Thursday, November 17, 2005

How I Lost my Independence, Lost a Friend, and Nearly Lost the Peace Corps: A Drama in Three Parts

Part Two: I Get in Big Trouble

Where I last left off, I had gone to a reggae concert in Georgetown, breaking three Peace Corps rules to get there, only to be snubbed by a friend I had gone with. The concert was finally coming to an end after the wonderful performances of reggae legends Gregory Isaacs and Luciano.

The concert ended abruptly and the great mobs of people began to clear out of the arena. Just a few minutes before it ended, N and her relatives found me and indicated they were going to leave a little early. I didn't want to go, since one of the two reasons I came to the concert was to see Luciano, who was performing at that time. I told them I'd simply catch my own cab back to the house in Kitty and meet them there shortly. And so they went.

As the great mass of people began to drain out of the arena, I dug in my pockets to get out money for a cab. My blood froze: my wallet was gone!

My first, desperate hope was that I had dropped it on the ground while dancing, and that if I went back maybe I'd find it right there where I'd been standing. But even as I postulated this, I knew the reality would be quite different. I had been pickpocketed and my wallet was quite gone. Sure enough, a return to where I'd been standing revealed only bottles and other assorted trash on the ground. I went over to where a clump of Georgetown-area Peace Corps folks were standing and talking and they confirmed, yes, it happens a lot. In fact, one of them said, he caught some young kids fishing in his own pocket earlier. No doubt it was them. I couldn't remember seeing any kids near me, but then again I had been very occupied with watching Luciano. And I knew it had taken place somewhere during Luciano, because just before that when Fanton Mojah was playing I had gone to see if I could buy some water, and had my wallet then. The thieves must have struck right in those last few minutes when I was holding my camera aloft and filming, my right hand nowhere near my money pocket.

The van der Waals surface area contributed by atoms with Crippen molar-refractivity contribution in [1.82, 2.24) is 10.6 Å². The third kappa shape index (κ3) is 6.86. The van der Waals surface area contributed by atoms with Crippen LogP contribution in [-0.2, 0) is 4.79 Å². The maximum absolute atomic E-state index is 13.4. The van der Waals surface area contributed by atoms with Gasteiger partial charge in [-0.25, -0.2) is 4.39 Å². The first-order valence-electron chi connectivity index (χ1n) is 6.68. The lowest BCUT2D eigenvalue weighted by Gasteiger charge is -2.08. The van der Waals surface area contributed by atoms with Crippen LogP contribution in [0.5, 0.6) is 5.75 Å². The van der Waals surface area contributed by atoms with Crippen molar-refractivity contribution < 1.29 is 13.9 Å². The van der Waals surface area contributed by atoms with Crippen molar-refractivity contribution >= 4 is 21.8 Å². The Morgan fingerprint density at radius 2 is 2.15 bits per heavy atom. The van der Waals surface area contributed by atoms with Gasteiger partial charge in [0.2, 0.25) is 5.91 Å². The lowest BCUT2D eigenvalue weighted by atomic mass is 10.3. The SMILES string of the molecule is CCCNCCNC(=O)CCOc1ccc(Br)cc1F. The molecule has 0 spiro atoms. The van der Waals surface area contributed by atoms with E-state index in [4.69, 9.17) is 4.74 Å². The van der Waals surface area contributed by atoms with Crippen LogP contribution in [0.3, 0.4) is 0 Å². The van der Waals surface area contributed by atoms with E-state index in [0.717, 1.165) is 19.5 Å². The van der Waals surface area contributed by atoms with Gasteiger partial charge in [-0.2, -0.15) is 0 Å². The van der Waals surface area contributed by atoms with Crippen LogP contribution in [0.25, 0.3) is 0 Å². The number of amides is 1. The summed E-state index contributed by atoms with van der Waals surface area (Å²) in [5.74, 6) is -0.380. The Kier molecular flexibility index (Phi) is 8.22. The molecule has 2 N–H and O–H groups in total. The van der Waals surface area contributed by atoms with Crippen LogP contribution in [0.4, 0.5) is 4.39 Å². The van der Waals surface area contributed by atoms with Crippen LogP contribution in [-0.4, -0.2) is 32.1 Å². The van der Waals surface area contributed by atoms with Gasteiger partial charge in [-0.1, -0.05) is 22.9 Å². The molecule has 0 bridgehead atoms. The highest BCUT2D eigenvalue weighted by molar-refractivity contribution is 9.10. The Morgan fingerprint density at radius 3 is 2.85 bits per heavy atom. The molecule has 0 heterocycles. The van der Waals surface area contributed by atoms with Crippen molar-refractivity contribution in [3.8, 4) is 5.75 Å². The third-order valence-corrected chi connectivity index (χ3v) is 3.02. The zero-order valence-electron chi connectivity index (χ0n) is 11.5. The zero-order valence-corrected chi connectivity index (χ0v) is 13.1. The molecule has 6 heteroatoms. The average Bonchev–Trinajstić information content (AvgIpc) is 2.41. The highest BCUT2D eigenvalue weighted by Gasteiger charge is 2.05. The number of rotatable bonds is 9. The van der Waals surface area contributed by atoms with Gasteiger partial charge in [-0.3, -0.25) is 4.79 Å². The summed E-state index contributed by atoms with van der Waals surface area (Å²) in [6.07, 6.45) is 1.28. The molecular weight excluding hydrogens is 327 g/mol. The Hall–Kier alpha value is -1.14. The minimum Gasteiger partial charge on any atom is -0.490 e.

As you might imagine, I was angry. Angry at the pickpocketers, yes, but more angry at myself. It hit me: what in the world did I bring my wallet for, anyway? All I needed was the money itself -- nobody cards for alcohol here, and I certainly wouldn't be using the Visa card or bank card that was in there. Why the hell hadn't I left it with my backpack? Heck, I'd also brought my keys -- I must truly have been operating on "autopilot." Leaving the house? Keys, wallet, check. But I never bring those things to concerts in the 'States, so why did I bring them this time? Stupid, stupid, stupid!

Fortunately, I had pulled some money out of there and put it in another pocket, so I'd have money enough for another day or two. But that didn't erase the vexation I felt about the situation: in that wallet had been contact information for everyone I know in the U.S. and Guyana, some of which I don't have repeated elsewhere, I had a Visa card, two ID cards (Peace Corps and Embassy), a ScotiaBank ATM card for my local account, two perfectly good calling cards, photos of my family, a Peace Corps contact list, instructions for accessing my FSU Credit Union account, local video club membership cards, and even my Leon County voter card (why the hell is that still in there?!?). How would I replace those things?